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Seniors and families on the Surf Coast to benefit from Community Bank social enterprise

The small Victorian town of Winchelsea is about 1.5 hours southwest of Melbourne and 30 minutes from Geelong. A shortage of appropriate housing for older people looking to downsize, is forcing some residents to move from their hometown into the nearby city of Geelong, or even further afield.  

In response to this challenge, the Community Bank Surf Coast formed a new social enterprise called ‘Winanglo’. Winanglo will drive the development of 10 independent living units and associated support services in the town.  

Integral to the project was the transfer of vacant land for $1 by the Surf Coast Shire, made possible by the confidence the Winanglo structure provided the council.

“Winanglo is an incorporated association with charitable status. This assured the Surf Coast Shire the development would remain in the ownership of community,” David Impey, CEO of Bendigo and Adelaide Bank’s Community Enterprise Foundation said.

David said the Community Bank Surf Coast had committed $1.5 million towards the $5 million project with the remainder of the money loaned to Winanglo. 
“The loan will be repaid as the units are sold and a profit is generated. Other Winanglo profits will also be reinvested in other local community projects on an as-needs basis.”
The project has just finalised site preparations and when complete it will accommodate at least 12 senior community members.
“An important secondary benefit is the freeing up of 10 larger homes. Winchelsea’s proximity to Geelong and Melbourne makes it a popular option for younger homebuyers. This project will provide much needed new stock to the local housing market.”
David said Winanglo was an example of a unique model that addresses a local concern in a manner that allows the community to retain economic, social, and human capital.
“Winchelsea is not unique in having a shortage of living options for seniors wanting to downsize and remain in their home community. I believe the Winanglo model could easily be replicated in other regional communities across the country.”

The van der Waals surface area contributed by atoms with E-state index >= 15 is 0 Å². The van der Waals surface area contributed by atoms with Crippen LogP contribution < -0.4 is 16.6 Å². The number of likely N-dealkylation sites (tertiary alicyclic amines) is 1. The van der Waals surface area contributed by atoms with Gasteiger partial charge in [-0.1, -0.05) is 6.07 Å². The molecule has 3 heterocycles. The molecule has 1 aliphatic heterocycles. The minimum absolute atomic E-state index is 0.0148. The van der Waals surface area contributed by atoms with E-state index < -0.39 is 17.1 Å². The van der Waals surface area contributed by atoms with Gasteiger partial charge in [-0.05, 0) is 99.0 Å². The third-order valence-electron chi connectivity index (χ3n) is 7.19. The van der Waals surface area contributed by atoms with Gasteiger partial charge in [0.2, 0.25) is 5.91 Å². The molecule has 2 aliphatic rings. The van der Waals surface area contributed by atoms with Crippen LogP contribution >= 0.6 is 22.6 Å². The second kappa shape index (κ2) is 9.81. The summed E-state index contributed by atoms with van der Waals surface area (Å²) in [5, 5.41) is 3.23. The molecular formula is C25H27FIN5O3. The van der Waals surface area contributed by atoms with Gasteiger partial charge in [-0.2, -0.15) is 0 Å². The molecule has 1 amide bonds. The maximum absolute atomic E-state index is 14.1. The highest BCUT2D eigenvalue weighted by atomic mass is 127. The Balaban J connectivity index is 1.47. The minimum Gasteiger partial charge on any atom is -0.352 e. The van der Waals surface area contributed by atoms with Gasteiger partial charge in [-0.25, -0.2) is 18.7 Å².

The Bendigo and Adelaide Bank Community Bank model has a successful track record of supporting communities to develop community-owned social enterprises, such as Winanglo. The profits from these ventures are reinvested back into social, environmental, and economic initiatives within each community.   
The model has proven to empower communities and enables them to take charge of their own financial futures by investing in what’s important to that community including community infrastructure, social cohesion, improved educational outcomes, sport, health and cultural enrichment.

In 2023 the Bendigo and Adelaide Bank Community Bank model celebrated 25 years. During that time the Community Bank network has grown to over 300 branches and returned more than $320 million back to communities across the country in the form of sponsorships and grants. 

Community Bank funding often attracts co-investors such as local, state, and federal governments creating a multiplier effect on the capital generated. 

The Winanglo Model was highlighted at the National Regional Housing Summit in February 2024.

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